Character and Relationship Development
Not only is Nihon Chinbotsu 2020 a challenge of the Yamato Damashii (the Japanese Spirit), but the human condition, and the Mutoh family and the people they encounter are a great reflection of that. You see Ayumu, the daughter, go through so much emotion throughout the duration of the series. We’re positive that if any junior high girl was put in her position, they’d act the same way. At times she can be selfish, and there are times she’s willing to put herself before strangers. With Gou, you see he is driven by his dreams of becoming an e-Sports champion.
Mari does a great job of being the glue that sticks the family together. She’s the ultimate definition of being selfless. Koichiro is a great representation of optimism and smiling through the most challenging of times. If anyone had great individual development, it would be Haruo, Ayumu’s teammate on the track team. Upon the beginning of the series, he’s a shut-in, and by the time the series hits its climax, he finally learns to open up and value life in the direst of times.
Kite, a foreign YouTuber who enjoys doing stunts, is willing to put himself in harm’s way and MacGyver his way out of any situation he’s in. Kunio, an old and broken grocery store owner who feels he has nothing to live for, briefly finds purpose in helping others in hopes he can be with his grandchild. Daniel, a Yugoslavian-British immigrant, still finds ways to never lose his smile despite his upbringing and the present situation he’s in. As individuals, the characters really do capture you.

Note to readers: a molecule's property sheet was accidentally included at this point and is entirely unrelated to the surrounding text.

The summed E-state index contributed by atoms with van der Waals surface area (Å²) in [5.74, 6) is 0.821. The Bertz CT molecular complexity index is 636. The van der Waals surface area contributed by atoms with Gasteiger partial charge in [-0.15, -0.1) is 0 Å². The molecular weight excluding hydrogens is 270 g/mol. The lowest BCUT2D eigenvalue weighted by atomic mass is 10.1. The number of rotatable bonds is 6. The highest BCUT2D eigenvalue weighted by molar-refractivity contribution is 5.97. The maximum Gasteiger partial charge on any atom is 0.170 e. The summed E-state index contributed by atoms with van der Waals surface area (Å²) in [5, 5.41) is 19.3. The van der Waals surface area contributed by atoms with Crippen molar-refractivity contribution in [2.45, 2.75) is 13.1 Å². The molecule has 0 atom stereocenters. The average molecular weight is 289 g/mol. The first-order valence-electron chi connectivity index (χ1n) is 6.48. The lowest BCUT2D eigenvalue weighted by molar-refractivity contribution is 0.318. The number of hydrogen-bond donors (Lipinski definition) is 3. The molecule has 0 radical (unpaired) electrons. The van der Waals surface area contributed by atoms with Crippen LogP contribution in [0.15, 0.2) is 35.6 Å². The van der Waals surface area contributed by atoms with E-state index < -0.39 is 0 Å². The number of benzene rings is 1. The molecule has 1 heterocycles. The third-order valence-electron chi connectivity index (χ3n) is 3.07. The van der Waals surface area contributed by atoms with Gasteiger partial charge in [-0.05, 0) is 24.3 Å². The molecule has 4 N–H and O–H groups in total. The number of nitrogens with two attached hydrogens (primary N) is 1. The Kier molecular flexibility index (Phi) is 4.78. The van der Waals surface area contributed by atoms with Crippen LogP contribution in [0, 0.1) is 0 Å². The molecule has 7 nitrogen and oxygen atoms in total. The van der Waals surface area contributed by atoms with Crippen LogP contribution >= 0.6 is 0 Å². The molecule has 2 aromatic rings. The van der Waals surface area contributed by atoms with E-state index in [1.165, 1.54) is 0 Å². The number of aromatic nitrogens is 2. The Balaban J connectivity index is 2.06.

The relationship dynamic is also one of the highlights of this ten-episode journey. Kite becomes a positive influence on Haruo and Gou, and you can truly feel the bond Ayumu has with Nanami, her friend. The brief friendship that Mari and Daniel share is also another moment that will truly remind you that having a friend, even if it’s someone you barely know, is one of the most important things you could ever have when facing a tragedy.
Art and Animation